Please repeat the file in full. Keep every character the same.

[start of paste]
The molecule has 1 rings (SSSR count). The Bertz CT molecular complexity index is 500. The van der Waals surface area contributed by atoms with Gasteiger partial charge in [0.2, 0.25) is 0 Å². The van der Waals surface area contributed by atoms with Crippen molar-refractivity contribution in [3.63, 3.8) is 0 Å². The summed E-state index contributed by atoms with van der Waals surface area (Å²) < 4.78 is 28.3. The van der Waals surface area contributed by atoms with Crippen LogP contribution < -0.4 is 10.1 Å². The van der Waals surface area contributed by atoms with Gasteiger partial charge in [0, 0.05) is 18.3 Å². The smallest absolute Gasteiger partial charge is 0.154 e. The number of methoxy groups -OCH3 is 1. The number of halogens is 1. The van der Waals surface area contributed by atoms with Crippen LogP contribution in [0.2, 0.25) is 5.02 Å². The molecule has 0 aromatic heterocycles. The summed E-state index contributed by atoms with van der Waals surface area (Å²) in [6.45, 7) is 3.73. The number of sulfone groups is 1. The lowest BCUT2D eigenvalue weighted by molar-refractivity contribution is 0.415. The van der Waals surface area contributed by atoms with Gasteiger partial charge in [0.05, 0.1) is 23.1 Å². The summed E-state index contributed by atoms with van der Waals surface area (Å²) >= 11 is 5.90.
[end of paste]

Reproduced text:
The molecule has 1 rings (SSSR count). The Bertz CT molecular complexity index is 500. The van der Waals surface area contributed by atoms with Gasteiger partial charge in [0.2, 0.25) is 0 Å². The van der Waals surface area contributed by atoms with Crippen molar-refractivity contribution in [3.63, 3.8) is 0 Å². The summed E-state index contributed by atoms with van der Waals surface area (Å²) < 4.78 is 28.3. The van der Waals surface area contributed by atoms with Crippen LogP contribution < -0.4 is 10.1 Å². The van der Waals surface area contributed by atoms with Gasteiger partial charge in [0, 0.05) is 18.3 Å². The smallest absolute Gasteiger partial charge is 0.154 e. The number of methoxy groups -OCH3 is 1. The number of halogens is 1. The van der Waals surface area contributed by atoms with Crippen LogP contribution in [0.2, 0.25) is 5.02 Å². The molecule has 0 aromatic heterocycles. The summed E-state index contributed by atoms with van der Waals surface area (Å²) in [6.45, 7) is 3.73. The number of sulfone groups is 1. The lowest BCUT2D eigenvalue weighted by molar-refractivity contribution is 0.415. The van der Waals surface area contributed by atoms with Gasteiger partial charge in [0.05, 0.1) is 23.1 Å². The summed E-state index contributed by atoms with van der Waals surface area (Å²) >= 11 is 5.90.